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By Prof. Okechukwu Ibeanu & Idayat Hassan

The 2023 elections will be the seventh consecutive elections since the return to democracy in 1999; making a 23-year period of unbroken democracy, the longest in the country’s short history. The presidential election is scheduled to hold on 25 February 2023 and will not feature the incumbent president for only the second time, while governorship and other subnational polls will hold on 11 March. More than 95 million Nigerians have registered to cast their ballots with key issues for the leading presidential candidates likely to Centre around the economy, prevailing insecurity and corruption. Ironically, these were the same issues that defined the 2015 general election that brought the outgoing president, Muhammadu Buhari, to power.

This strengths, weaknesses, opportunities and threats (SWOT) analysis assesses some of the key factors and actors that will shape the 2023 polls. These include a review the preparedness of the Independent National Electoral Commission (INEC) and how it is working within the newly passed legislation that ostensibly provides a more robust legal framework for the conduct of the polls. It also offers a review of prevailing insecurity in all the six geo-political zones of the country and how this is likely to impact voting. Finally, attention is drawn to some of the leading candidates and their main support bases in the country. Whilst not ignoring the issues that are likely to come up in the campaign, this piece looks at issues of religion and misinformation that are likely going to be equally critical in shaping electoral outcomes.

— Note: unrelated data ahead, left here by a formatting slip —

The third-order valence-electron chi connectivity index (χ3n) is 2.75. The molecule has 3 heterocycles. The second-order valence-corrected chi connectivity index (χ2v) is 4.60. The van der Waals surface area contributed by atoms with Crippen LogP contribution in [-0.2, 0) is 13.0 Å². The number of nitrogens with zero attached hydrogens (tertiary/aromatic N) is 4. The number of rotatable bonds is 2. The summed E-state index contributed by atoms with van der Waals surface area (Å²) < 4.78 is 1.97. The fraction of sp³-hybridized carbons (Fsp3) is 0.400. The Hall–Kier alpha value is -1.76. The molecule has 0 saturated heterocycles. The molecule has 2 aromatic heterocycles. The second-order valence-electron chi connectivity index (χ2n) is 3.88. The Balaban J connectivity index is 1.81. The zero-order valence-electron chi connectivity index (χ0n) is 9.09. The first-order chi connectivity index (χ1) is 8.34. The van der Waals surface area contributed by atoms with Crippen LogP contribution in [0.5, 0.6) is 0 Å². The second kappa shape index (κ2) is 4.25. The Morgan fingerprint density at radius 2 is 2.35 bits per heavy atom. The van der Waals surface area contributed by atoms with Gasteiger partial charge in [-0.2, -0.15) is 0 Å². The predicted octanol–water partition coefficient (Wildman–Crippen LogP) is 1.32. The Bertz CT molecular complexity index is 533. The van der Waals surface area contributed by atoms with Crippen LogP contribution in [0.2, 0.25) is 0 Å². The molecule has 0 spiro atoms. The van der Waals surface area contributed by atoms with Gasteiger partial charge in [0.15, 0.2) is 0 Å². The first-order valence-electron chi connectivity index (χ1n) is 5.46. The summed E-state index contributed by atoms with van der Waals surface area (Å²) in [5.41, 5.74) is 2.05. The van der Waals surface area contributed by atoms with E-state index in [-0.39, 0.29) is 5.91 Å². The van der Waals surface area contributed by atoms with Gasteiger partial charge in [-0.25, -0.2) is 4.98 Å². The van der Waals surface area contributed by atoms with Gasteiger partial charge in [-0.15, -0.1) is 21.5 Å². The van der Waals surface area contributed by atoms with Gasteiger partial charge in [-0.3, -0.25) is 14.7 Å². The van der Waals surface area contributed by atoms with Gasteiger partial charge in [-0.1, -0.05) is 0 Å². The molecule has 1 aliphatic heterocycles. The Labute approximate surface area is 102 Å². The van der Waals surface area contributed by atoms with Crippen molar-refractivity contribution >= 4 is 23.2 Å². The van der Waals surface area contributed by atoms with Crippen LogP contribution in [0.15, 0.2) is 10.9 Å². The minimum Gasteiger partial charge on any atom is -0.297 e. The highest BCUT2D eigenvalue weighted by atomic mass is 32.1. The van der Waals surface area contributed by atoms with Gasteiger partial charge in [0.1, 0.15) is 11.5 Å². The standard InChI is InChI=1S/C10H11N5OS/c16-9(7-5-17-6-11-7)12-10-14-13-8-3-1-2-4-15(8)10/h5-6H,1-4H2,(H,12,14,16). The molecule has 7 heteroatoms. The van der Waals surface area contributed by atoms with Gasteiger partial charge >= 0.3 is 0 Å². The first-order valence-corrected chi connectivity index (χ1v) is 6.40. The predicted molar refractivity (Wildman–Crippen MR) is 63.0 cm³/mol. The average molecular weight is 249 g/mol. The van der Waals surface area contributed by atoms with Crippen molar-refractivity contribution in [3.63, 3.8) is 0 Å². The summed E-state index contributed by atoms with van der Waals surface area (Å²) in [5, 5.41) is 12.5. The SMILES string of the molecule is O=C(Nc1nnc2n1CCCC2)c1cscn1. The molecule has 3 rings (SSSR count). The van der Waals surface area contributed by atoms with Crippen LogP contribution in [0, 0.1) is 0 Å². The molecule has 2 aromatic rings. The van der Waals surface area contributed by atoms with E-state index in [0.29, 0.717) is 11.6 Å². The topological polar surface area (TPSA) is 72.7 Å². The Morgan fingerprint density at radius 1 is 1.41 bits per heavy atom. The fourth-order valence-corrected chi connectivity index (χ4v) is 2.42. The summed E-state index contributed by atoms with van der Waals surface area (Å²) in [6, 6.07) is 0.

The 2023 election will be conducted with a new electoral framework but with the same leadership of INEC as in 2019. INEC continues to push for increased application of technology to election administration and the new Act provides the legislative backing for a more transparent and robust voting and results management processes, if applied judiciously. But the credibility of the 2023 general election will also depend on the degree to which citizens can vote freely and unencumbered. Insecurity remains a critical issue, particularly in the northwest and southeast. Further challenging this operation are the prevailing structural, infrastructural, and cultural ecosystems in which the polls will take place. Prompt release of the full INEC budget could help in mitigating some of these.

Finally, the role played by the security agencies, and subsequently by the judiciary, may be as important in determining the credibility of the election as that of the election management body. Nigeria is currently facing an epidemic of insecurity. Violence led by bandits, terrorists and secessionists has been recorded across its six geo-political zones, further dividing the country along ethnic, religious and political lines. Holding credible polls in this context that guarantees the security of voters and INEC personnel will be a major challenge. The ability of INEC to conduct continuous voters registration has already been questioned as insecurity has prevented the Commission from deploying to all wards across all electoral districts. The challenge of citizen access to electoral infrastructure will remain constant throughout the campaign and during the voting period. This is particularly true for those that have been displaced internally by conflict.

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